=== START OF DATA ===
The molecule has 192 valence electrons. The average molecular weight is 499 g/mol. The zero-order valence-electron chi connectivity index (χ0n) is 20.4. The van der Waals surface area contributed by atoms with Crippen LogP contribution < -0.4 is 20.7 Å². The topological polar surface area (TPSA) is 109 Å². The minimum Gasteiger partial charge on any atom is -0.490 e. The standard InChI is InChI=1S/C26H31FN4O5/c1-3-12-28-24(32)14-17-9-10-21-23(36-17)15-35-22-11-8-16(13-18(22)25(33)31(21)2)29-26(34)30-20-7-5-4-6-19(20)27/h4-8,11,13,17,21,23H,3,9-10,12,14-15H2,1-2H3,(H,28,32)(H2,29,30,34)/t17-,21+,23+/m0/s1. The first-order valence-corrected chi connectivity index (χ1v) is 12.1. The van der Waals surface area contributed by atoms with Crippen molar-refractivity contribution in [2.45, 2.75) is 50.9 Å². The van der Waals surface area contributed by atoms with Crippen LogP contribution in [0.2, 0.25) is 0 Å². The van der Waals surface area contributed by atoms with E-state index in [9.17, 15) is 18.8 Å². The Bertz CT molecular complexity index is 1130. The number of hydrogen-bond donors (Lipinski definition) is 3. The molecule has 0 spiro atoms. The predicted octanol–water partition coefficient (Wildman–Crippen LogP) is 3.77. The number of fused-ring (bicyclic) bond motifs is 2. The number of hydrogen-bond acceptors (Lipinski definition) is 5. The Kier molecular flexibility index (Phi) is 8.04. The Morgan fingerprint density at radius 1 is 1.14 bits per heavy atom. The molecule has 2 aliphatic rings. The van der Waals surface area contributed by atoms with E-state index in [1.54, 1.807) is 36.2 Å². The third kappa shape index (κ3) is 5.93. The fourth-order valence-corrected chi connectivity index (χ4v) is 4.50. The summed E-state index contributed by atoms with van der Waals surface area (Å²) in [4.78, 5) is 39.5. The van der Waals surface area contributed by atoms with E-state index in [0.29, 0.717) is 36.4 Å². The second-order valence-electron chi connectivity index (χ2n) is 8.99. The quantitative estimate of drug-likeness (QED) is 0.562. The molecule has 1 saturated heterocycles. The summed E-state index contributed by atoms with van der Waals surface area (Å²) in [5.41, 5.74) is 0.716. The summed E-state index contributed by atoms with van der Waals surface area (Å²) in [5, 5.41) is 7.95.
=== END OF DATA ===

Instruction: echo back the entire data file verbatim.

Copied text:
The molecule has 192 valence electrons. The average molecular weight is 499 g/mol. The zero-order valence-electron chi connectivity index (χ0n) is 20.4. The van der Waals surface area contributed by atoms with Crippen LogP contribution < -0.4 is 20.7 Å². The topological polar surface area (TPSA) is 109 Å². The minimum Gasteiger partial charge on any atom is -0.490 e. The standard InChI is InChI=1S/C26H31FN4O5/c1-3-12-28-24(32)14-17-9-10-21-23(36-17)15-35-22-11-8-16(13-18(22)25(33)31(21)2)29-26(34)30-20-7-5-4-6-19(20)27/h4-8,11,13,17,21,23H,3,9-10,12,14-15H2,1-2H3,(H,28,32)(H2,29,30,34)/t17-,21+,23+/m0/s1. The first-order valence-corrected chi connectivity index (χ1v) is 12.1. The van der Waals surface area contributed by atoms with Crippen molar-refractivity contribution in [2.45, 2.75) is 50.9 Å². The van der Waals surface area contributed by atoms with Crippen LogP contribution in [0.2, 0.25) is 0 Å². The van der Waals surface area contributed by atoms with E-state index in [9.17, 15) is 18.8 Å². The Bertz CT molecular complexity index is 1130. The number of hydrogen-bond donors (Lipinski definition) is 3. The molecule has 0 spiro atoms. The predicted octanol–water partition coefficient (Wildman–Crippen LogP) is 3.77. The number of fused-ring (bicyclic) bond motifs is 2. The number of hydrogen-bond acceptors (Lipinski definition) is 5. The Kier molecular flexibility index (Phi) is 8.04. The Morgan fingerprint density at radius 1 is 1.14 bits per heavy atom. The molecule has 2 aliphatic rings. The van der Waals surface area contributed by atoms with E-state index in [1.54, 1.807) is 36.2 Å². The third kappa shape index (κ3) is 5.93. The fourth-order valence-corrected chi connectivity index (χ4v) is 4.50. The summed E-state index contributed by atoms with van der Waals surface area (Å²) in [4.78, 5) is 39.5. The van der Waals surface area contributed by atoms with E-state index in [0.29, 0.717) is 36.4 Å². The second-order valence-electron chi connectivity index (χ2n) is 8.99. The quantitative estimate of drug-likeness (QED) is 0.562. The molecule has 1 saturated heterocycles. The summed E-state index contributed by atoms with van der Waals surface area (Å²) in [5.41, 5.74) is 0.716. The summed E-state index contributed by atoms with van der Waals surface area (Å²) in [5, 5.41) is 7.95.